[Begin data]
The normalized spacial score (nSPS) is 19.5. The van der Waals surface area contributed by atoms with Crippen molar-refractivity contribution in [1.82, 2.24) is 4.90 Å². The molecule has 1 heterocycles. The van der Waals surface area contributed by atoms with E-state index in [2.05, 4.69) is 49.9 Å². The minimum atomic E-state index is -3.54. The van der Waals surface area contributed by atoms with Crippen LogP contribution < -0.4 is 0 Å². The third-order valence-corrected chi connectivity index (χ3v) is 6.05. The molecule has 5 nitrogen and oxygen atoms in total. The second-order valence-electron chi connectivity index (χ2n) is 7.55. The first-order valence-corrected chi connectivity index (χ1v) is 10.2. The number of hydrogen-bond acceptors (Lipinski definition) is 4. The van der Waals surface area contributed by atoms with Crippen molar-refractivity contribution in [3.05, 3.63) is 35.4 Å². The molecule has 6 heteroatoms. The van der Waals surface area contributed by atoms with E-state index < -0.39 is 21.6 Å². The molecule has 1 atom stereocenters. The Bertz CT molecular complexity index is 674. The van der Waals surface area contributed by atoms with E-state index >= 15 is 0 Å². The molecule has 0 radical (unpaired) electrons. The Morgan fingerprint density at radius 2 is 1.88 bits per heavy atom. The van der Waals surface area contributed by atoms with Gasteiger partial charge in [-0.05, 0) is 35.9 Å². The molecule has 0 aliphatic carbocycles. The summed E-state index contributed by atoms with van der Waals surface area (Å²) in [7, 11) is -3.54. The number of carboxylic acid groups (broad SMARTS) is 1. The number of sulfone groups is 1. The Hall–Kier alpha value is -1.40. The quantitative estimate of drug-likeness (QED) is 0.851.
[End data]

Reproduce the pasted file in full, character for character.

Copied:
The normalized spacial score (nSPS) is 19.5. The van der Waals surface area contributed by atoms with Crippen molar-refractivity contribution in [1.82, 2.24) is 4.90 Å². The molecule has 1 heterocycles. The van der Waals surface area contributed by atoms with E-state index in [2.05, 4.69) is 49.9 Å². The minimum atomic E-state index is -3.54. The van der Waals surface area contributed by atoms with Crippen LogP contribution < -0.4 is 0 Å². The third-order valence-corrected chi connectivity index (χ3v) is 6.05. The molecule has 5 nitrogen and oxygen atoms in total. The second-order valence-electron chi connectivity index (χ2n) is 7.55. The first-order valence-corrected chi connectivity index (χ1v) is 10.2. The number of hydrogen-bond acceptors (Lipinski definition) is 4. The van der Waals surface area contributed by atoms with Crippen molar-refractivity contribution in [3.05, 3.63) is 35.4 Å². The molecule has 6 heteroatoms. The van der Waals surface area contributed by atoms with E-state index < -0.39 is 21.6 Å². The molecule has 1 atom stereocenters. The Bertz CT molecular complexity index is 674. The van der Waals surface area contributed by atoms with E-state index >= 15 is 0 Å². The molecule has 0 radical (unpaired) electrons. The Morgan fingerprint density at radius 2 is 1.88 bits per heavy atom. The van der Waals surface area contributed by atoms with Gasteiger partial charge in [-0.05, 0) is 35.9 Å². The molecule has 0 aliphatic carbocycles. The summed E-state index contributed by atoms with van der Waals surface area (Å²) in [7, 11) is -3.54. The number of carboxylic acid groups (broad SMARTS) is 1. The number of sulfone groups is 1. The Hall–Kier alpha value is -1.40. The quantitative estimate of drug-likeness (QED) is 0.851.